It’s funny that I didn’t go as crazy not training for the last week as I might have expected to or as much as I normally would. I think the fact that work was so demanding both in terms of the hours and the work itself for the last few weeks meant that I was occupied and tired every day and it was almost a relief not to train.
The other aspect of it was that being this close to race day (I’m less than three weeks out now) I was too afraid to risk training while I was sick, even with only a throat infection. I just wasn’t willing to risk tipping myself completely over the edge in the hope of gaining that last 1 or 2 percent.
I’m also not really willing to go and get antibiotics as I would be very worried about the effect they would have on the body this close to the race, I would be afraid that they could do more damage than the infection. But maybe that’s just me being paranoid.
I don’t know if I’ve done enough at this stage but I feel sort of calm and accepting of where I am fitness wise. I’ll go out on the day and just aim to go as fast as I can. I’m thinking that I’ll race without a watch or Garmin. My first and I think one of my best executed Ironman races in UK in 2011 was done without a Garmin on either the swim or bike. I used one that day on the run as I wasn’t experienced enough to be able too pace a marathon on feel back then. I think that a part of me would want to race to my expected time and if conditions on the day mean it’s slower than usual I might cook myself. I’ll decide for sure closer to the day.
I think we all have an internal image of ourselves, of what we think defines us. Whether it’s related to being parents, athletes, our job or business its can be a source of pleasure or pain, it can drive us or leave us satisfied with who we are.
Usually how we internally visualise ourselves is quite different to how the world perceives us. I remember doing a swim coaching weekend a couple of years ago and after showing each athlete their video they were asked what stood out about it. I answered that I was surprised that I didn’t look just like Michael Phelps in the water (that probably explained why I was so much slower than him too) Most people made a comment that they were actually doing the complete opposite of what they thought they were doing. When it came to Aisling’s turn she answered in a small, upset and somewhat disillusioned voice that she always thought that she was taller.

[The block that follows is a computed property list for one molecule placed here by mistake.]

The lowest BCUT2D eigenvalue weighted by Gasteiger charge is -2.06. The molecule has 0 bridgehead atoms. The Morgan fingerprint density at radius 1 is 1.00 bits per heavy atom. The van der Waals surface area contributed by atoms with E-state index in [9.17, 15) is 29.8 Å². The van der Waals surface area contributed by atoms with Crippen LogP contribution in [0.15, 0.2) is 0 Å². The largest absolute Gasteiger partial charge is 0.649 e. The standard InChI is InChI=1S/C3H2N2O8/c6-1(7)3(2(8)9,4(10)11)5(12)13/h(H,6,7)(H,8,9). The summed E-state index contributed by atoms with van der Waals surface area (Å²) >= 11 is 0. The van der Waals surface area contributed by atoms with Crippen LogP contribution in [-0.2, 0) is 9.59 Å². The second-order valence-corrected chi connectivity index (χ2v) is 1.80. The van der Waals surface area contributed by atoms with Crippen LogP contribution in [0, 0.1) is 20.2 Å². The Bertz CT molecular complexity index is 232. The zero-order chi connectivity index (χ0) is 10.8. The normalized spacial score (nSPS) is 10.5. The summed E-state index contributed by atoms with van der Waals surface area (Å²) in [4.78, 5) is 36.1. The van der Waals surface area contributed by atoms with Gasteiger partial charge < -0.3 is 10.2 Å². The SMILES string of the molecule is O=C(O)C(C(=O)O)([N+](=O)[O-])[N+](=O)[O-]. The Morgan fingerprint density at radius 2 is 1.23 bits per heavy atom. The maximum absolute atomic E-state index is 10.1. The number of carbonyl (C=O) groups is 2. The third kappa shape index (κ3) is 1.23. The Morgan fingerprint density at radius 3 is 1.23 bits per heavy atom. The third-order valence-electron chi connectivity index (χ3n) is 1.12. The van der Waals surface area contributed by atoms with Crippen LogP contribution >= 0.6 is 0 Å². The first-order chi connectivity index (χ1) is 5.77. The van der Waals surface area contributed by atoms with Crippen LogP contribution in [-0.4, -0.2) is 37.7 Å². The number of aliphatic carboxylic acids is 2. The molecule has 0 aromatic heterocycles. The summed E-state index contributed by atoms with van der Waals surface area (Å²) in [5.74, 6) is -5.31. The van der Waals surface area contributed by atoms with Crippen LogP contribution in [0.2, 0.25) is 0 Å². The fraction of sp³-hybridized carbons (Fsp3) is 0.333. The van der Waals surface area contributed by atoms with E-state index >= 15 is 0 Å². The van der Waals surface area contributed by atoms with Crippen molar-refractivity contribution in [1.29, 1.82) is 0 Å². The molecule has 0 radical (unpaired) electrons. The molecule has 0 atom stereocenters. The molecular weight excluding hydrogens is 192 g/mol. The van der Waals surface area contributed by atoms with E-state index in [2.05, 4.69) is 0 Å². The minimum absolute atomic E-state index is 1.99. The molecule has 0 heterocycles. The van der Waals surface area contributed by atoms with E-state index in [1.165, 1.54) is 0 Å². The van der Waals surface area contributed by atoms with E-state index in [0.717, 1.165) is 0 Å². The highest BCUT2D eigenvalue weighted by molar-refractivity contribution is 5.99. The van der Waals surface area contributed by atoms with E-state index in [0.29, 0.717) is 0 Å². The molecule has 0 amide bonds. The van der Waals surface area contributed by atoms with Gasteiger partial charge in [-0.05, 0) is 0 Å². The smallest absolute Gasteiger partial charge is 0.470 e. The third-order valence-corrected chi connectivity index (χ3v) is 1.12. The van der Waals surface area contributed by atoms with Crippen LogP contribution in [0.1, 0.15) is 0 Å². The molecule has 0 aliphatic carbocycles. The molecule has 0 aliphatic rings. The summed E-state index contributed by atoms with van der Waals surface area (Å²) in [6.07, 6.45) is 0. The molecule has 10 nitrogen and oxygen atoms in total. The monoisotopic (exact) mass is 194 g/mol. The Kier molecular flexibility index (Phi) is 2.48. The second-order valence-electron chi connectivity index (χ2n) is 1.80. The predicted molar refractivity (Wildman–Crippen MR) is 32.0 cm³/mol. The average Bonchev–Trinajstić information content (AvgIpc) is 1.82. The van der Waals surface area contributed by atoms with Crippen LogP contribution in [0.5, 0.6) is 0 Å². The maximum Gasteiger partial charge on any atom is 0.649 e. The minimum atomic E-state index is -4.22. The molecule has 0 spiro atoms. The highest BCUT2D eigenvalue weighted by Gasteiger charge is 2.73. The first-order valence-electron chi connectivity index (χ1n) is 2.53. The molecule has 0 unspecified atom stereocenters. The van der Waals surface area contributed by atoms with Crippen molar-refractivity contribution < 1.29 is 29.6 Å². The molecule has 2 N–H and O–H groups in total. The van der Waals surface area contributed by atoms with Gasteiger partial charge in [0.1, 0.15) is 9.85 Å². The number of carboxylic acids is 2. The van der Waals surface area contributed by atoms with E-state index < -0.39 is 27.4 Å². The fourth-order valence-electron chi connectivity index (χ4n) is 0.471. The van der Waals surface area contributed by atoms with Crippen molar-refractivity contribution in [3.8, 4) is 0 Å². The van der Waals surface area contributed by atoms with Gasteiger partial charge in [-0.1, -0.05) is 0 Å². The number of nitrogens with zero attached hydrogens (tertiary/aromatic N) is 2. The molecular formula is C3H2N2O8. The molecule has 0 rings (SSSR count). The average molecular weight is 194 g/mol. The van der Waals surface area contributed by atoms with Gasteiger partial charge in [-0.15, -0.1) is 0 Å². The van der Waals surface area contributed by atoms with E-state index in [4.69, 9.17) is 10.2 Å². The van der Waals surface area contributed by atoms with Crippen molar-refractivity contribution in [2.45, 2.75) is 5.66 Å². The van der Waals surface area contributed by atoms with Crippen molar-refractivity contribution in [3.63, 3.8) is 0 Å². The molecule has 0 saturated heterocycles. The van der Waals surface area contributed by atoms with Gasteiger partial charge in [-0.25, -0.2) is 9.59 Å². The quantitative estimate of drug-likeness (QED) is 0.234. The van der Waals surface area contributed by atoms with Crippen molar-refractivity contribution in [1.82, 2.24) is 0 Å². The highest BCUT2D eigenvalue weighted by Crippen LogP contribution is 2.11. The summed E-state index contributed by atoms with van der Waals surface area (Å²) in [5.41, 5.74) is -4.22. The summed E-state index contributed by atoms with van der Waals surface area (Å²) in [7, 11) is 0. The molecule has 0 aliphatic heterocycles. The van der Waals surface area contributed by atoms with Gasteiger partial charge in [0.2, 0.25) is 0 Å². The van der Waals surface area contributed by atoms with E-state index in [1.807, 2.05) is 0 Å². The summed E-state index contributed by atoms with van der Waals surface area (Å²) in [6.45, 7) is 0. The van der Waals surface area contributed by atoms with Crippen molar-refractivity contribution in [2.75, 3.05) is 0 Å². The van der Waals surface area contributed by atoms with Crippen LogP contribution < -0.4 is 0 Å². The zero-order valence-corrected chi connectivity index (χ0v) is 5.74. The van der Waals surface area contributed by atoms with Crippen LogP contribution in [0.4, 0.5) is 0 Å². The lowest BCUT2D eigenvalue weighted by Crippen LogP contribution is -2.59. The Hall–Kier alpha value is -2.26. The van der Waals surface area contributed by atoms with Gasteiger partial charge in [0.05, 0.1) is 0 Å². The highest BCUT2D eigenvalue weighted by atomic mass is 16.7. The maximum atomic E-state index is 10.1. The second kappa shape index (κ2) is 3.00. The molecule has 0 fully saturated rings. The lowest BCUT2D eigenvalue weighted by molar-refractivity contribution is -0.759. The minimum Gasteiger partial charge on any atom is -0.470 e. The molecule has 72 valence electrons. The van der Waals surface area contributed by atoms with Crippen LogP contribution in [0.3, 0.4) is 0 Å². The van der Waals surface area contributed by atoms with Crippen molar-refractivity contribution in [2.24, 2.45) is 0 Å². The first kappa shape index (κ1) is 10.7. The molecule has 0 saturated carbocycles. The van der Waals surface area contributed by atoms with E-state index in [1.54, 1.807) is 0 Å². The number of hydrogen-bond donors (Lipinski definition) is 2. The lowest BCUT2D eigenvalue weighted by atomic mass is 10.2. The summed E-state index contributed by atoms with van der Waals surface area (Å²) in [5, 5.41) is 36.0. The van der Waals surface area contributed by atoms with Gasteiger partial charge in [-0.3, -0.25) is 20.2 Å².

Like I said our internal perception of ourselves is often quite different to the actual reality or how other people see us. In my case I wasn’t actually Michael Phelps, in Aisling’s she was a foot shorter than she perceived herself to be. We were both a bit gutted.
Anyway what’s with the name of this weeks blog? What the hell is an experimental donkey? I’m the experimental donkey. Read on to find out why…
I was in the shop last week eating lunch at the counter (a fairly regular occurence) It was a large bowl of salad with salmon fillets and boiled eggs and a customer commented how healthy it looked and said I must have great will power. It got me thinking about a lot of the things that I now take for granted like what and how we eat.
Anyone who knows me well or who has seen me pay a visit to the Avoca cafe in Rathcoole where a portion of Pavlova is as big as my head knows that will power isn’t necessarily my strongest suit. Sitting down to a desert that should really feed a small family with the determination not to be beaten by a piece of confectionery and usually finishing it looking a little green around the gills.
But I don’t quit when it comes to cake, maybe that’s the willpower bit…